Regarding the expression of the HTR1B gene in multiple tissues, based on the RNA-seq database, Cattle Gene Atlas (http://cattlegeneatlas.roslin.ed.ac.uk/) [41], we observed that the HTR1B gene was expressed in 82 tissues/ cell types, including mammary gland, while HTR1B gene was moderately expressed in mammary gland.

Conclusions

In this study, we confirmed the significant genetic effects of the HTR1B gene on milk fatty acids using post-GWAS strategy, and identified a potential functional mutation in 5′-flanking region, g.17307103A > T, that altered the transcriptional activity of HTR1B. Our findings provided valuable molecular information for genetic improvement programs in dairy cattle.

Methods

Animals and phenotypic data

A total of 1065 Chinese Holstein cows was used in this study that were different from those in our previous GWAS [12]. They were from 44 sire families with an average of 24 daughters per sire and collected in the 23 dairy farms of the Beijing Sanyuanlvhe Dairy Farming Center (Beijing, China). We collected milk samples of these 1065 cows to measure milk fatty acids in the laboratory of Beijing Dairy Cattle Center (www.bdcc.com.cn). By gas chromatograph, the contents of 16 kinds of main milk fatty acids were directly detected, including SFA: C6:0, C8:0, C10:0, C11:0, C12:0, C13:0, C14:0, C15:0, C16:0, C17:0, C18:0, C20:0; and UFA: C14:1, C16:1, C17:1 and C18:1cis-9. Based on these phenotype values, we obtained four index traits (C14 index, C16 index, C17 index and C18 index) calculated with the formulas: \( \frac{\mathrm{cis}-9\ \mathrm{unsaturated}}{\mathrm{cis}-9\ \mathrm{unsaturated}+\mathrm{saturated}}\ast 100 \) [42], and summarized the SFA, UFA, SFA/UFA.

Gas chromatograph

Total milk fat were extracted from approximately 2 ml of each milk sample. Fatty acids have high boiling points, so they are unstable and easy to crack at high temperatures. The high temperature in gas chromatographic analysis will cause the loss of fatty acids, so pre-treatment is required. Therefore, when analyzing fatty acids and fats, especially fatty acid components, to reduce the boiling point and improve stability, we react the fatty acids or fats with methanol to prepare fatty acid methyl esters and then perform gas chromatography analysis.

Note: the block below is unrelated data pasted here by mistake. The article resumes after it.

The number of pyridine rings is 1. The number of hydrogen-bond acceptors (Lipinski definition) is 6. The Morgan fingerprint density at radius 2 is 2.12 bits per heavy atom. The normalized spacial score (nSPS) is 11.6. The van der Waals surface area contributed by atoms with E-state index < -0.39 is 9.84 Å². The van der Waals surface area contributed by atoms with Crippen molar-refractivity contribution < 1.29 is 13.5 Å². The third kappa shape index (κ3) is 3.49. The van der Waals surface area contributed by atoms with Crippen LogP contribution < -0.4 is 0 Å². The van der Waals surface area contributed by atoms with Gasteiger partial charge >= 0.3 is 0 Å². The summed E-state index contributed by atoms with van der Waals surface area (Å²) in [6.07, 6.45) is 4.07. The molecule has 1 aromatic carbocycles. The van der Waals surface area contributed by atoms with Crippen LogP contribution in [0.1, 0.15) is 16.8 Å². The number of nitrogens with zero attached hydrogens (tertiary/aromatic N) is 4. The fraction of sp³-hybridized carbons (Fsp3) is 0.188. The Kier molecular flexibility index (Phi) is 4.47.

The measurement conditions of the gas chromatograph are as follows: the injector temperature is 260 °C; carrier gas (helium) flow rate is 45 mL/min; split ratio is 100:1; chromatographic column conditions: keep at 100 °C for 10 min, heat up at 6 °C /min to 160 °C and hold for 10 min, heat up at 5 °C /min to 200 °C and hold for 20 min, heat up at 4 °C /min to 240 °C and hold for 12 min; the detector temperature is 260 °C.

SNP identification and genotyping

We extracted genomic DNA from the blood samples of 1065 cows and the semen samples of 44 sires using TIANamp Blood DNA Kit (Tiangen, Beijing, China) and salt-out procedure, respectively. DNA quantity and quality were measured by NanoDrop™ ND-2000 Spectrophotometer (Thermo Scientific, Hudson, DE, USA) and 2.0% agarose gel electrophoresis.

A total of 15 pairs of primers (Additional file 4: Table S4) were designed for PCR amplification using the Primer 3.0 (http://primer3.wi.mit.edu/) based on the sequences of all the exons, and 3000 bp of 5′ and 3′ flanking regions of the bovine HTR1B gene (Gene ID: 317707), and were synthesized in the Beijing Genomics Institute (Beijing, China). By using the DNA samples of the abovementioned 44 sires with the same concentration of 50 ng/μl, two DNA pools were constructed and 22 sires were included in each pool. Then, PCR amplification was performed with abovementioned 15 pairs of primers and PCR procedure was as follows: initial denaturation at 94 °C for 5 min; annealing at 94 °C for 30 s, 60 °C for 30 s and 72 °C for 30 s, for 35 cycles and final extension at 72 °C for 7 min. By sequencing PCR products, we identified potential polymorphic sites.